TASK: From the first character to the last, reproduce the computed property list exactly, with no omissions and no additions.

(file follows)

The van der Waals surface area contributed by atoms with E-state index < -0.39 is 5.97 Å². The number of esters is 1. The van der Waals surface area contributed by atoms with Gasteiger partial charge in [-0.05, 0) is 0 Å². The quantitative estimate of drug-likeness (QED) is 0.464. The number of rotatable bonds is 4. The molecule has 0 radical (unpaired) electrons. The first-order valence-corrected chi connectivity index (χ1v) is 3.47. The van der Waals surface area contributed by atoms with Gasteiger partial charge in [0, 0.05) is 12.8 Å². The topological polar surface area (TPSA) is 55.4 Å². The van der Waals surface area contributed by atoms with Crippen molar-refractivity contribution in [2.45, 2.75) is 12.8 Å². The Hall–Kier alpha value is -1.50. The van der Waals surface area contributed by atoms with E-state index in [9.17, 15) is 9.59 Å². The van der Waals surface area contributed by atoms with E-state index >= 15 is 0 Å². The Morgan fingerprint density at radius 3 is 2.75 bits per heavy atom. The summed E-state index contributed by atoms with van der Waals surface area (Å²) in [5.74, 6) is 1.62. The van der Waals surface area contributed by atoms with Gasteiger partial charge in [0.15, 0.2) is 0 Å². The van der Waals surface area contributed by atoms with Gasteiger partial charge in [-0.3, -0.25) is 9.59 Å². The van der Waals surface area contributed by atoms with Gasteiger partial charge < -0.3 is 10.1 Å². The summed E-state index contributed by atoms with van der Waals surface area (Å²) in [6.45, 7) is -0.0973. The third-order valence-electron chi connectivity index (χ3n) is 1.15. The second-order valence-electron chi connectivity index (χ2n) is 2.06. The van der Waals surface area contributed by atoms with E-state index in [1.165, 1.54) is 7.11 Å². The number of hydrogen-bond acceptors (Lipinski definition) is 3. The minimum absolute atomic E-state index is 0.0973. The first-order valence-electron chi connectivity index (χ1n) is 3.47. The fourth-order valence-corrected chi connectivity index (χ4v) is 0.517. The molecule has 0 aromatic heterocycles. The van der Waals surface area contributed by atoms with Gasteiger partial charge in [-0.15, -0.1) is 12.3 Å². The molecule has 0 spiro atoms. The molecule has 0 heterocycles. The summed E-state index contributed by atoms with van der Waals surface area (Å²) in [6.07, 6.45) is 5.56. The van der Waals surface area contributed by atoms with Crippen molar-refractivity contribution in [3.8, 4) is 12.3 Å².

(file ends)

The van der Waals surface area contributed by atoms with E-state index < -0.39 is 5.97 Å². The number of esters is 1. The van der Waals surface area contributed by atoms with Gasteiger partial charge in [-0.05, 0) is 0 Å². The quantitative estimate of drug-likeness (QED) is 0.464. The number of rotatable bonds is 4. The molecule has 0 radical (unpaired) electrons. The first-order valence-corrected chi connectivity index (χ1v) is 3.47. The van der Waals surface area contributed by atoms with Gasteiger partial charge in [0, 0.05) is 12.8 Å². The topological polar surface area (TPSA) is 55.4 Å². The van der Waals surface area contributed by atoms with Crippen molar-refractivity contribution in [2.45, 2.75) is 12.8 Å². The Hall–Kier alpha value is -1.50. The van der Waals surface area contributed by atoms with E-state index in [9.17, 15) is 9.59 Å². The van der Waals surface area contributed by atoms with E-state index >= 15 is 0 Å². The Morgan fingerprint density at radius 3 is 2.75 bits per heavy atom. The summed E-state index contributed by atoms with van der Waals surface area (Å²) in [5.74, 6) is 1.62. The van der Waals surface area contributed by atoms with Gasteiger partial charge in [0.15, 0.2) is 0 Å². The van der Waals surface area contributed by atoms with Gasteiger partial charge in [-0.3, -0.25) is 9.59 Å². The van der Waals surface area contributed by atoms with Gasteiger partial charge < -0.3 is 10.1 Å². The summed E-state index contributed by atoms with van der Waals surface area (Å²) in [6.45, 7) is -0.0973. The third-order valence-electron chi connectivity index (χ3n) is 1.15. The second-order valence-electron chi connectivity index (χ2n) is 2.06. The van der Waals surface area contributed by atoms with E-state index in [1.165, 1.54) is 7.11 Å². The number of hydrogen-bond acceptors (Lipinski definition) is 3. The minimum absolute atomic E-state index is 0.0973. The first-order valence-electron chi connectivity index (χ1n) is 3.47. The fourth-order valence-corrected chi connectivity index (χ4v) is 0.517. The molecule has 0 aromatic heterocycles. The van der Waals surface area contributed by atoms with Gasteiger partial charge in [-0.15, -0.1) is 12.3 Å². The molecule has 0 spiro atoms. The molecule has 0 heterocycles. The summed E-state index contributed by atoms with van der Waals surface area (Å²) in [6.07, 6.45) is 5.56. The van der Waals surface area contributed by atoms with Crippen molar-refractivity contribution in [3.8, 4) is 12.3 Å².